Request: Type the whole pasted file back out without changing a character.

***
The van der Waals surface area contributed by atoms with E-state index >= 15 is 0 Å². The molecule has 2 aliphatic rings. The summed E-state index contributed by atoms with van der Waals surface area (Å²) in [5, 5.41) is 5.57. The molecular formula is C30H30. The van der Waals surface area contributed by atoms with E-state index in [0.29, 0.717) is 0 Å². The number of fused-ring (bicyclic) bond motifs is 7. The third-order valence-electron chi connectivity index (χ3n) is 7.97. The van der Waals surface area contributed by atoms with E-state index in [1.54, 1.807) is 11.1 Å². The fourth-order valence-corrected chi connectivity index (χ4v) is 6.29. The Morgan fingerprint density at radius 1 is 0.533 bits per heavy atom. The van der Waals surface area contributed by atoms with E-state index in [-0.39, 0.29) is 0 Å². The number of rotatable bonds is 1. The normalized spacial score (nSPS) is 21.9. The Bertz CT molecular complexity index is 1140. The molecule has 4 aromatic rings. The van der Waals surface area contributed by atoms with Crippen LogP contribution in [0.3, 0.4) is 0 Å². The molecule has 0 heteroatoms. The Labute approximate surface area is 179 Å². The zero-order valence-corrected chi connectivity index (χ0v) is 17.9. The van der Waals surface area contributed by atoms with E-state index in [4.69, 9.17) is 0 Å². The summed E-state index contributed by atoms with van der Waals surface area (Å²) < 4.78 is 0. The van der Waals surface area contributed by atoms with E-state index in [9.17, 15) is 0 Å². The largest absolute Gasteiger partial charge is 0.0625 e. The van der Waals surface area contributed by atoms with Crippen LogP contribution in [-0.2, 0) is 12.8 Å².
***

The van der Waals surface area contributed by atoms with E-state index >= 15 is 0 Å². The molecule has 2 aliphatic rings. The summed E-state index contributed by atoms with van der Waals surface area (Å²) in [5, 5.41) is 5.57. The molecular formula is C30H30. The van der Waals surface area contributed by atoms with E-state index in [0.29, 0.717) is 0 Å². The number of fused-ring (bicyclic) bond motifs is 7. The third-order valence-electron chi connectivity index (χ3n) is 7.97. The van der Waals surface area contributed by atoms with E-state index in [1.54, 1.807) is 11.1 Å². The fourth-order valence-corrected chi connectivity index (χ4v) is 6.29. The Morgan fingerprint density at radius 1 is 0.533 bits per heavy atom. The van der Waals surface area contributed by atoms with E-state index in [-0.39, 0.29) is 0 Å². The number of rotatable bonds is 1. The normalized spacial score (nSPS) is 21.9. The Bertz CT molecular complexity index is 1140. The molecule has 4 aromatic rings. The van der Waals surface area contributed by atoms with Crippen LogP contribution in [0.3, 0.4) is 0 Å². The molecule has 0 heteroatoms. The Labute approximate surface area is 179 Å². The zero-order valence-corrected chi connectivity index (χ0v) is 17.9. The van der Waals surface area contributed by atoms with E-state index in [4.69, 9.17) is 0 Å². The summed E-state index contributed by atoms with van der Waals surface area (Å²) < 4.78 is 0. The van der Waals surface area contributed by atoms with E-state index in [9.17, 15) is 0 Å². The largest absolute Gasteiger partial charge is 0.0625 e. The van der Waals surface area contributed by atoms with Crippen LogP contribution in [-0.2, 0) is 12.8 Å².